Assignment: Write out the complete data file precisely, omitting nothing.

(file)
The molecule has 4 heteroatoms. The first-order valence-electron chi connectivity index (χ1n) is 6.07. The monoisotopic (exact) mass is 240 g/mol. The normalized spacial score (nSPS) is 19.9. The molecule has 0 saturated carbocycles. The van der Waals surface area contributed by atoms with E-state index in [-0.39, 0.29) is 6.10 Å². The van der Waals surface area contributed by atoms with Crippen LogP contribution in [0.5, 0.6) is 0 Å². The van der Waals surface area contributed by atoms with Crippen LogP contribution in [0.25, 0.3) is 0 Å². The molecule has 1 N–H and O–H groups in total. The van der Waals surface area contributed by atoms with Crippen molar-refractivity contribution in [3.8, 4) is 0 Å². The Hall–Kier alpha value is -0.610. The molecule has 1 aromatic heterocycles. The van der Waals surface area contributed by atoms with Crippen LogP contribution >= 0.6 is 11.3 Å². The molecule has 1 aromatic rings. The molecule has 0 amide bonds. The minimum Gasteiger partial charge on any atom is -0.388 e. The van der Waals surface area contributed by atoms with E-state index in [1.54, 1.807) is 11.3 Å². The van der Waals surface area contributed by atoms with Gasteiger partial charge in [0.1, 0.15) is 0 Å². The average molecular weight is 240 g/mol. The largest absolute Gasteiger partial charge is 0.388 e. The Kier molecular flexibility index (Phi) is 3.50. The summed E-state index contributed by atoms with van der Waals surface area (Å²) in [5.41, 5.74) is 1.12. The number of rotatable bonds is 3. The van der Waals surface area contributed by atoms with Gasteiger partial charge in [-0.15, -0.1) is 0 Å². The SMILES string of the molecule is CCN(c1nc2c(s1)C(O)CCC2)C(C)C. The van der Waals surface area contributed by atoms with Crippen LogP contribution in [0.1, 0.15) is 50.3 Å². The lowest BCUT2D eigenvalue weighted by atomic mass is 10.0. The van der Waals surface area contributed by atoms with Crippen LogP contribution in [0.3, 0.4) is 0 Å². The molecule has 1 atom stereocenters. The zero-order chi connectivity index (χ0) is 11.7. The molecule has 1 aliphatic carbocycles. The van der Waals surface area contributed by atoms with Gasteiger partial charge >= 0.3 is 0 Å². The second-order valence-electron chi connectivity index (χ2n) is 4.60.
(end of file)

The molecule has 4 heteroatoms. The first-order valence-electron chi connectivity index (χ1n) is 6.07. The monoisotopic (exact) mass is 240 g/mol. The normalized spacial score (nSPS) is 19.9. The molecule has 0 saturated carbocycles. The van der Waals surface area contributed by atoms with E-state index in [-0.39, 0.29) is 6.10 Å². The van der Waals surface area contributed by atoms with Crippen LogP contribution in [0.5, 0.6) is 0 Å². The van der Waals surface area contributed by atoms with Crippen LogP contribution in [0.25, 0.3) is 0 Å². The molecule has 1 N–H and O–H groups in total. The van der Waals surface area contributed by atoms with Crippen molar-refractivity contribution in [3.8, 4) is 0 Å². The Hall–Kier alpha value is -0.610. The molecule has 1 aromatic heterocycles. The van der Waals surface area contributed by atoms with Crippen LogP contribution >= 0.6 is 11.3 Å². The molecule has 1 aromatic rings. The molecule has 0 amide bonds. The minimum Gasteiger partial charge on any atom is -0.388 e. The van der Waals surface area contributed by atoms with E-state index in [1.54, 1.807) is 11.3 Å². The van der Waals surface area contributed by atoms with Gasteiger partial charge in [0.1, 0.15) is 0 Å². The average molecular weight is 240 g/mol. The largest absolute Gasteiger partial charge is 0.388 e. The Kier molecular flexibility index (Phi) is 3.50. The summed E-state index contributed by atoms with van der Waals surface area (Å²) in [5.41, 5.74) is 1.12. The number of rotatable bonds is 3. The van der Waals surface area contributed by atoms with Gasteiger partial charge in [-0.15, -0.1) is 0 Å². The SMILES string of the molecule is CCN(c1nc2c(s1)C(O)CCC2)C(C)C. The van der Waals surface area contributed by atoms with Crippen LogP contribution in [0.1, 0.15) is 50.3 Å². The lowest BCUT2D eigenvalue weighted by atomic mass is 10.0. The van der Waals surface area contributed by atoms with Crippen LogP contribution in [0.3, 0.4) is 0 Å². The molecule has 1 atom stereocenters. The zero-order chi connectivity index (χ0) is 11.7. The molecule has 1 aliphatic carbocycles. The van der Waals surface area contributed by atoms with Gasteiger partial charge >= 0.3 is 0 Å². The second-order valence-electron chi connectivity index (χ2n) is 4.60.